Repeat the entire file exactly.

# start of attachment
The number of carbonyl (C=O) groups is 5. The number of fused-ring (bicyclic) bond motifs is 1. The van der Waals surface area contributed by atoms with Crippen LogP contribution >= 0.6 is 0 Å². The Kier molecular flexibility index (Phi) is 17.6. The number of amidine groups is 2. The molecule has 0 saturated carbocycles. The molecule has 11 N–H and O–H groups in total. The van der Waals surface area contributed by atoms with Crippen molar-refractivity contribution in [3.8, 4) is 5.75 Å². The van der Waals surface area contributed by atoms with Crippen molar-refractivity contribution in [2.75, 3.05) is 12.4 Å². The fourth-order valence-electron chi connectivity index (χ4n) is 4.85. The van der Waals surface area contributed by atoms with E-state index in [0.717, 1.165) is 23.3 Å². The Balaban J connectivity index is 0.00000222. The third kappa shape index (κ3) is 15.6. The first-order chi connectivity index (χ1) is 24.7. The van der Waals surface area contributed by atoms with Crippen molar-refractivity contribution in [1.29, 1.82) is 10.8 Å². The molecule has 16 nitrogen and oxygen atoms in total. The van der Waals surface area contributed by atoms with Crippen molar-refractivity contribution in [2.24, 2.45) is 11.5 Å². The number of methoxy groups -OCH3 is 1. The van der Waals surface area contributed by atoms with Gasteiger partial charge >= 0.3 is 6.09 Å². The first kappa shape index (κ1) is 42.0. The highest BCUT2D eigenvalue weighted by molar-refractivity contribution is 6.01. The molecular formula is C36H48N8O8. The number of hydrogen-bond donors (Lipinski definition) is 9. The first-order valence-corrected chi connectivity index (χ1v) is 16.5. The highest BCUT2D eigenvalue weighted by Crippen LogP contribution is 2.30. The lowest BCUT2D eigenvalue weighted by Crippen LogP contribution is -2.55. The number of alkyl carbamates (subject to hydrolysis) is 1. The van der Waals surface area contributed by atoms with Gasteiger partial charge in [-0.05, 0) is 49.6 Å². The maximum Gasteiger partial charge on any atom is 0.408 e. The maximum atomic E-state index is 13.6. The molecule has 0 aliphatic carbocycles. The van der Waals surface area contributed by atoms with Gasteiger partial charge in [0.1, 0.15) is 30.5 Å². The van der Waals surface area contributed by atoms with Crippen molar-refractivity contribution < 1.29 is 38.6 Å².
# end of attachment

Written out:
The number of carbonyl (C=O) groups is 5. The number of fused-ring (bicyclic) bond motifs is 1. The van der Waals surface area contributed by atoms with Crippen LogP contribution >= 0.6 is 0 Å². The Kier molecular flexibility index (Phi) is 17.6. The number of amidine groups is 2. The molecule has 0 saturated carbocycles. The molecule has 11 N–H and O–H groups in total. The van der Waals surface area contributed by atoms with Crippen molar-refractivity contribution in [3.8, 4) is 5.75 Å². The van der Waals surface area contributed by atoms with Crippen molar-refractivity contribution in [2.75, 3.05) is 12.4 Å². The fourth-order valence-electron chi connectivity index (χ4n) is 4.85. The van der Waals surface area contributed by atoms with E-state index in [0.717, 1.165) is 23.3 Å². The Balaban J connectivity index is 0.00000222. The third kappa shape index (κ3) is 15.6. The first-order chi connectivity index (χ1) is 24.7. The van der Waals surface area contributed by atoms with Crippen molar-refractivity contribution in [1.29, 1.82) is 10.8 Å². The molecule has 16 nitrogen and oxygen atoms in total. The van der Waals surface area contributed by atoms with Crippen molar-refractivity contribution in [2.24, 2.45) is 11.5 Å². The number of methoxy groups -OCH3 is 1. The van der Waals surface area contributed by atoms with Gasteiger partial charge >= 0.3 is 6.09 Å². The first kappa shape index (κ1) is 42.0. The highest BCUT2D eigenvalue weighted by molar-refractivity contribution is 6.01. The molecular formula is C36H48N8O8. The number of hydrogen-bond donors (Lipinski definition) is 9. The first-order valence-corrected chi connectivity index (χ1v) is 16.5. The highest BCUT2D eigenvalue weighted by Crippen LogP contribution is 2.30. The lowest BCUT2D eigenvalue weighted by Crippen LogP contribution is -2.55. The number of alkyl carbamates (subject to hydrolysis) is 1. The van der Waals surface area contributed by atoms with Gasteiger partial charge in [-0.05, 0) is 49.6 Å². The maximum Gasteiger partial charge on any atom is 0.408 e. The maximum atomic E-state index is 13.6. The molecule has 0 aliphatic carbocycles. The van der Waals surface area contributed by atoms with Gasteiger partial charge in [0.1, 0.15) is 30.5 Å². The van der Waals surface area contributed by atoms with Crippen molar-refractivity contribution < 1.29 is 38.6 Å².